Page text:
But this situation could not last, especially once the Nazis consolidated their power:
Yet with time, and especially after 1936, the regime forced the paper more and more onto the defensive. Innumerable compromises with the Propaganda Ministry’s instructions were unavoidable. Direct resistance was barely possible. Already in August 1933 the English journalist Henry Wickham Steed noted that the once-proud liberal newspaper had become a ‘tool of unfreedom’ under the new regime. The foreign press quickly stopped citing stories carried in the paper, taking the view that they had now become mostly indistinguishable from the torrent of misinformation and propaganda pumped out on a daily basis by Goebbels’s Ministry. In 1938, realizing that it no longer needed to influence public opinion, since there was effectively no public opinion left in Germany, I.G. Farben secretly sold the firm to a subsidiary of the Nazi Party’s Eher Publishing House without even troubling to inform the paper’s editors or staff. On 20 April 1939 the Nazi Party’s publishing mogul, Max Amann, formally presented the newspaper to Hitler as a birthday present. Its function as a vehicle for free, if disguised, comment was over; its readership declined further, and it was eventually closed down altogether in 1943. (The Third Reich in Power, 1933 - 1939, Kindle locs 2709-2718)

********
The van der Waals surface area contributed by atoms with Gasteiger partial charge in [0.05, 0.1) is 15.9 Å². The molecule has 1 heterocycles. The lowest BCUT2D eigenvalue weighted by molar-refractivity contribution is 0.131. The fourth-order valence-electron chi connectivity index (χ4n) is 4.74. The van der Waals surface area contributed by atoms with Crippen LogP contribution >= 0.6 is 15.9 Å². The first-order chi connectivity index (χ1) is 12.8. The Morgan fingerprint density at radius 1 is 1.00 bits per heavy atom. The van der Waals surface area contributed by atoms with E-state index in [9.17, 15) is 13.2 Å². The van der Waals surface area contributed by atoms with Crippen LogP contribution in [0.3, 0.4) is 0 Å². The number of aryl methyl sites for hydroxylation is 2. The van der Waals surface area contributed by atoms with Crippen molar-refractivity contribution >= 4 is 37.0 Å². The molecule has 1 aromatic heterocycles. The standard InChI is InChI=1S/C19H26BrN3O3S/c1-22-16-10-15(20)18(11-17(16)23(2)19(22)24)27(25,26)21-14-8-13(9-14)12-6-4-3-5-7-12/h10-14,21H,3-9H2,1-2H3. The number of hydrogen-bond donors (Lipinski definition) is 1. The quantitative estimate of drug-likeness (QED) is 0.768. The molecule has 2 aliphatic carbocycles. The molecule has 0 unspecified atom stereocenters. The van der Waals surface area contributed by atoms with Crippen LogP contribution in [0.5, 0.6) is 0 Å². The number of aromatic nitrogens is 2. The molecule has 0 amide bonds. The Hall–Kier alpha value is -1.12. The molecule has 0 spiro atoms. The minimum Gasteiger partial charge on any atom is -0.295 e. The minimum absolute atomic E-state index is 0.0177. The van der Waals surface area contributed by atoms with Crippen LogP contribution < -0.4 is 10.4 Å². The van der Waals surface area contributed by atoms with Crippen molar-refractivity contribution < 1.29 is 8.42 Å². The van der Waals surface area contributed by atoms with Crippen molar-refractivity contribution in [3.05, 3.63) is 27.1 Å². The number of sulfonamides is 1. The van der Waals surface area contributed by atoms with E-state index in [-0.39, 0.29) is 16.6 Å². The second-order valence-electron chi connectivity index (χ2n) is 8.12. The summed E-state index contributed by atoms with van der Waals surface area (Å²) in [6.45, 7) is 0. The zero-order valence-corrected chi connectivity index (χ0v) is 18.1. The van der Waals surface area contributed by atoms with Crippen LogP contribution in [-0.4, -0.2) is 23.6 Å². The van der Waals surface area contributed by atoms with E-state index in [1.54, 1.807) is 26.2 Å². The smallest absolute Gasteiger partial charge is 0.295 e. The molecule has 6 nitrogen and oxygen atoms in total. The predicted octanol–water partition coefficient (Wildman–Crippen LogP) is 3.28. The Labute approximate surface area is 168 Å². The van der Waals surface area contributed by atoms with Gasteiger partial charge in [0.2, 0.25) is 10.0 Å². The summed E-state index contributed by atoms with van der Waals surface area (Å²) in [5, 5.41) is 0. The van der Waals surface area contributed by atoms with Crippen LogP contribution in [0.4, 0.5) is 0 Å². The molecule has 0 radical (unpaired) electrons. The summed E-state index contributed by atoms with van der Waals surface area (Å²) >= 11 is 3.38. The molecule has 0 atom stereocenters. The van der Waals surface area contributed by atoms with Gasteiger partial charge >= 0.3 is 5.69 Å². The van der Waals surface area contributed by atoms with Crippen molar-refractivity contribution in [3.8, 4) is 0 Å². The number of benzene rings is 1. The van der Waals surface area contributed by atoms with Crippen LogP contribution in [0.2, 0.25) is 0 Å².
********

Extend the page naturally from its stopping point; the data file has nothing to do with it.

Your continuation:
Over time, the desire to control content won out over the desire to encourage any sort of independence or originality. The propaganda ministry issued ever more detailed instructions to newspapers about what to publish and how, just as in the Spanish case, probably contributing to an overall decline in press readership and the migration of the reading public towards less boring forms of media, such as illustrated magazines focused on non-political topics:
whatever the journalists of the Frankfurt Newspaper might have been able to achieve, the majority of editors and journalists lacked the ability or the inclination to vary the propaganda they were required to serve up to their readers with any touch of independence or originality. The number of newspapers declined from 4,700 to 977 between 1932 and 1944, and the number of magazines and periodicals of all kinds from 10,000 to 5,000 between 1933 and 1938. And the contents of those that remained became increasingly homogeneous. […] The result was a crescendo of dissatisfaction amongst the newspaper-reading public, relayed through the regular surveillance reports of the Gestapo. ‘The uniformity of the press’, noted the Gestapo office in Kassel in its monthly report for March 1935, ‘is felt to be unbearable by the people and also in particular by those who are National Socialist in their views.’ […]